Public diplomacy will serve as a tool to spread democratic beliefs and ideals. America's homeland security must be strengthened "(w)hile we recognize that our best defense is a good offense". In order to do so, the Bush Administration has proposed the largest government reorganisation since the Truman Administration created a National Security Council and a Department of Defence. Bush created the Department of Homeland Security, a new unified military command and a fundamental reordering of the FBI.


Emergency management systems and medical systems will be strengthened in order to deal with possible damages caused by biological or chemical weapons; border controls will also be improved. This improvement will have positive side effects on other fields. Afghanistan will be rebuilt together with the UN, NGOs and other countries, "so that it will never again abuse its people, threaten its neighbors, and provide a haven for terrorists".


Chapter IV: Work with others to Defuse Regional Conflicts


"Concerned nations" must remain actively engaged in regional conflicts - for humanitarian purposes, but also in order to provide stability in an interconnected world. The Unites States has finite political, economic and military resources to meet their global priorities. The necessity of U.S. engagement will be decided from case to case; the USA should invest in building international relationships and institutions that can help manage local crises, but it should also be realistic about its (limited) ability to help those who are unwilling or unready to help themselves.


The Israeli-Palestinian conflict deserves special attention: The close relationship between the USA and Israel is mentioned, but there is also a commitment to an independent and democratic Palestine. "If Palestinians embrace democracy, and the rule of law, confront corruption, and firmly reject terror, they can count on American support for the creation of a Palestinian state." Israeli settlements in the occupied territories must stop; permanent occupation threaten Israel's identity and democracy. The USA will try to contribute to these goals, but in the end Israelis and Palestinians must "resolve the issues and end the conflict" by themselves.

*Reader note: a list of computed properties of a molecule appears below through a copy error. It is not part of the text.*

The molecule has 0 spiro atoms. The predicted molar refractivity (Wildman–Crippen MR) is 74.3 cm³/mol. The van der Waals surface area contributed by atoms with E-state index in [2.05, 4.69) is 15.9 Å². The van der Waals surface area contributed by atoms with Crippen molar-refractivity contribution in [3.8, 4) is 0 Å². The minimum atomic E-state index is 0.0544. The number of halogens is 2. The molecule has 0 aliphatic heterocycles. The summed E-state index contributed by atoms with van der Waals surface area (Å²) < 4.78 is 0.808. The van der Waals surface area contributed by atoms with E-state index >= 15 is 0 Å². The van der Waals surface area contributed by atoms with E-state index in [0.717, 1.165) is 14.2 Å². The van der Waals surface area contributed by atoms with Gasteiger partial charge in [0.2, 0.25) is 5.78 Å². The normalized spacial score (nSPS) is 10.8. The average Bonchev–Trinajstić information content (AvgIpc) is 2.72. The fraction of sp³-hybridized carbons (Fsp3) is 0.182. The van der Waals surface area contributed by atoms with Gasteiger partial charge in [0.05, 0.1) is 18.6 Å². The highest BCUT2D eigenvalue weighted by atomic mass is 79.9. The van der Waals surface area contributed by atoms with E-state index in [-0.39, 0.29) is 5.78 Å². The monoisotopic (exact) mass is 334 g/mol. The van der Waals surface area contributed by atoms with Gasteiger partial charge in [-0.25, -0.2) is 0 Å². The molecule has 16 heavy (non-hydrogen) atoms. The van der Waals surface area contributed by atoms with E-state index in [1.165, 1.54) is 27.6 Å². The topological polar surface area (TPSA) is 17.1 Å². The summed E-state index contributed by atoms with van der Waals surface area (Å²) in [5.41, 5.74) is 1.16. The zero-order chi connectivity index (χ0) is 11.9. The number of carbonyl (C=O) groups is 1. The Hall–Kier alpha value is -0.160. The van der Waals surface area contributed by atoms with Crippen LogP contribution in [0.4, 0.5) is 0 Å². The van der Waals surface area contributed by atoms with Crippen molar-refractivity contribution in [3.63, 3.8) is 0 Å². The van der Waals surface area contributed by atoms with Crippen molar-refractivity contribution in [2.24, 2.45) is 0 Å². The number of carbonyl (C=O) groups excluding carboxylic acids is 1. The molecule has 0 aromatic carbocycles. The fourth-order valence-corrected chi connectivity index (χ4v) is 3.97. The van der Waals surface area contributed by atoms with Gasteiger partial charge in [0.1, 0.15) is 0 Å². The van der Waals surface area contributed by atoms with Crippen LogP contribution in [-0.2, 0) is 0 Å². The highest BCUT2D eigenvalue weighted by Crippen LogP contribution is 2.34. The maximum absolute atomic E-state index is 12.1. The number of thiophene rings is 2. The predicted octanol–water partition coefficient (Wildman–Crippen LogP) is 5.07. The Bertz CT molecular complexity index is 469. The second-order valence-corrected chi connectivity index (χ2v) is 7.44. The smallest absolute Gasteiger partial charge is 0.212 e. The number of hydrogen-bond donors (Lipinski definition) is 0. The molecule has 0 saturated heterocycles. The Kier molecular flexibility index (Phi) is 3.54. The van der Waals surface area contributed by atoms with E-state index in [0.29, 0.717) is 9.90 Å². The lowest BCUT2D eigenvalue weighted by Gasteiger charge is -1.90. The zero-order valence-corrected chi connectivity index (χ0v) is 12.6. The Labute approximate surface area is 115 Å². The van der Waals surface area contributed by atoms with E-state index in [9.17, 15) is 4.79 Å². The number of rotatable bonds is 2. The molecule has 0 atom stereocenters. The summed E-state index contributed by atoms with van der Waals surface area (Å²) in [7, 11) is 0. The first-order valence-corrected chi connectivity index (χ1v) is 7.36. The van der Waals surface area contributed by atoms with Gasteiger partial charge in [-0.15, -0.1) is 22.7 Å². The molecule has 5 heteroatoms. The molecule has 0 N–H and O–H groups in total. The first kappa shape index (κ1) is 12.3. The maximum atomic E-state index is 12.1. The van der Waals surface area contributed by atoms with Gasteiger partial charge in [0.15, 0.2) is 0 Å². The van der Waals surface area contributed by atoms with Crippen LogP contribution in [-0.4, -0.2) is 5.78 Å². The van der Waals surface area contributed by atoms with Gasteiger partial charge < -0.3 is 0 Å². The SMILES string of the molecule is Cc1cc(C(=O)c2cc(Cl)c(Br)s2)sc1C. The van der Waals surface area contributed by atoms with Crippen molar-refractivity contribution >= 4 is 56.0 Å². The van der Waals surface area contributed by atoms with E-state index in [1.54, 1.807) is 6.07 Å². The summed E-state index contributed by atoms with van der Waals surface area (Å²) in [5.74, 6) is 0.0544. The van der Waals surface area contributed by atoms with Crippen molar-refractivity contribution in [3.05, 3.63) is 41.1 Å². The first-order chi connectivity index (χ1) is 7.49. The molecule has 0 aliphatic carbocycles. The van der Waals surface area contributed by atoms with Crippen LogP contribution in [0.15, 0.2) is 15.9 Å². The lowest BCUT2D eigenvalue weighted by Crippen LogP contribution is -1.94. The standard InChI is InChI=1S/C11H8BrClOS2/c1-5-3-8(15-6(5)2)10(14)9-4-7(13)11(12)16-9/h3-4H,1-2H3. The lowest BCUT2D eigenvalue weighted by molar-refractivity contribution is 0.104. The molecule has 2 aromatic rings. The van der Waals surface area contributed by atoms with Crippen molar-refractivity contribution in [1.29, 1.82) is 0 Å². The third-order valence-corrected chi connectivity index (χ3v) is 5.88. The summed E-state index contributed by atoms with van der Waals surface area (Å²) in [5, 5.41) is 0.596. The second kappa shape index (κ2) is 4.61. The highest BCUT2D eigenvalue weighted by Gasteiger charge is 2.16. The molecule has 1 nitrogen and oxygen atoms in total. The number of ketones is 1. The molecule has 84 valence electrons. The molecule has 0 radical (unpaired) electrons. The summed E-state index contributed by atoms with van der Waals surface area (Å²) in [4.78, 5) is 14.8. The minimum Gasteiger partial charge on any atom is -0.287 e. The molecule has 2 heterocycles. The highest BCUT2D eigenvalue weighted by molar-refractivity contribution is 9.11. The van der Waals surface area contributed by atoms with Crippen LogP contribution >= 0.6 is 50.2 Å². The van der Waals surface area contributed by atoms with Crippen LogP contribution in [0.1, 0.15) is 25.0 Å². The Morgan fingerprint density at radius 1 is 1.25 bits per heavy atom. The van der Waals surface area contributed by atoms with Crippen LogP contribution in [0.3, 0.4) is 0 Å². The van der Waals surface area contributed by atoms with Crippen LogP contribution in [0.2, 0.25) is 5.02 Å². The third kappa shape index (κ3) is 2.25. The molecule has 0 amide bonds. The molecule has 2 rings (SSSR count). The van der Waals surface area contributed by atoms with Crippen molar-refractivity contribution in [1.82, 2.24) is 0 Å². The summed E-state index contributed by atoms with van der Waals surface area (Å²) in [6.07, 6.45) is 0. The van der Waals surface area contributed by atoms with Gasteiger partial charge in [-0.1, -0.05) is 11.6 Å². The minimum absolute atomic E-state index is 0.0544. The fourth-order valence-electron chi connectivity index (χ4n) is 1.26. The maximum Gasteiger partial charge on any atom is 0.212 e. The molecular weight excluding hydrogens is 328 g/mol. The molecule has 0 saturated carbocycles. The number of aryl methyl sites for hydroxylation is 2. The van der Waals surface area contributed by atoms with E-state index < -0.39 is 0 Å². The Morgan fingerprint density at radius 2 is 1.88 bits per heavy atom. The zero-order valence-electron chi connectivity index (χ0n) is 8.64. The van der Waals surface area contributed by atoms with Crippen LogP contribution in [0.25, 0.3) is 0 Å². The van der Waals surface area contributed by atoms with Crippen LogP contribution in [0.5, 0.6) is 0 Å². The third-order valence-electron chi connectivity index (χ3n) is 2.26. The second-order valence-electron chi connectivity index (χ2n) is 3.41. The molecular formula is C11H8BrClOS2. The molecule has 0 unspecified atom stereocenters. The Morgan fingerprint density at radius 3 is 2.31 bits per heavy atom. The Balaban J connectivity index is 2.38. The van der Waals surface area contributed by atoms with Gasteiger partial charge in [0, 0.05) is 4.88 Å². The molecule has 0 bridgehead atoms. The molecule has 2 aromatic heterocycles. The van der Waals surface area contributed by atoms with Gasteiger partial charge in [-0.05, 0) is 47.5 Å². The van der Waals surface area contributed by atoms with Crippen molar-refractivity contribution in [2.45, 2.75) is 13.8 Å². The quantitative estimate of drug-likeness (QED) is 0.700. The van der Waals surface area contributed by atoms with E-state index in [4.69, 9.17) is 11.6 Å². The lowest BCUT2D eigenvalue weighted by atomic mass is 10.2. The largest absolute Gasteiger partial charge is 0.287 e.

In South Asia, the USA emphasises the need for India and Pakistan to end their conflict; strong bilateral relations have been and will be built up with both countries.


One main problem that has to be countered in Latin America is the existence of drug cartels. For example, Colombia suffers from problems caused by terrorist and extremist groups an drug trafficking; therefore it must be helped. Africa's failing states must be stabilised for humanitarian reasons, but also because they might harbour terrorists. In its strategy for Africa, the USA will rely on "anchors" like South Africa, Nigeria, Kenya and Ethiopia, "coalitions of the willing" and on the cooperation with European allies.


Chapter V: Prevent Our Enemies from Threatening Us, Our Allies, and Our Friends with Weapons of Mass Destruction


While deterrence was the dominating strategy during the Cold War, the new security environment has undergone drastic transformation. Some changes are positive, like the new partnership with Russia that replaced former rivalry, but "new deadly challenges have emerged from rogue states and terrorism". Rogue states fulfil the following vaguely defined criteria (it is not stated who will decide if they apply): they brutalise their own people and squander their national resources for the personal gain of the ruler; they display no regard for international law, threaten their neighbours and violate treaties to which they are party; they are determined to acquire weapons of mass destruction; they sponsor terrorism around the globe; they reject basic values and, finally, "hate the United States and everything for which it stands". The status of a "rogue state" is therefore explicitly dependant on a certain policy towards the USA, which is therefore a kind of incarnation of morality in international politics.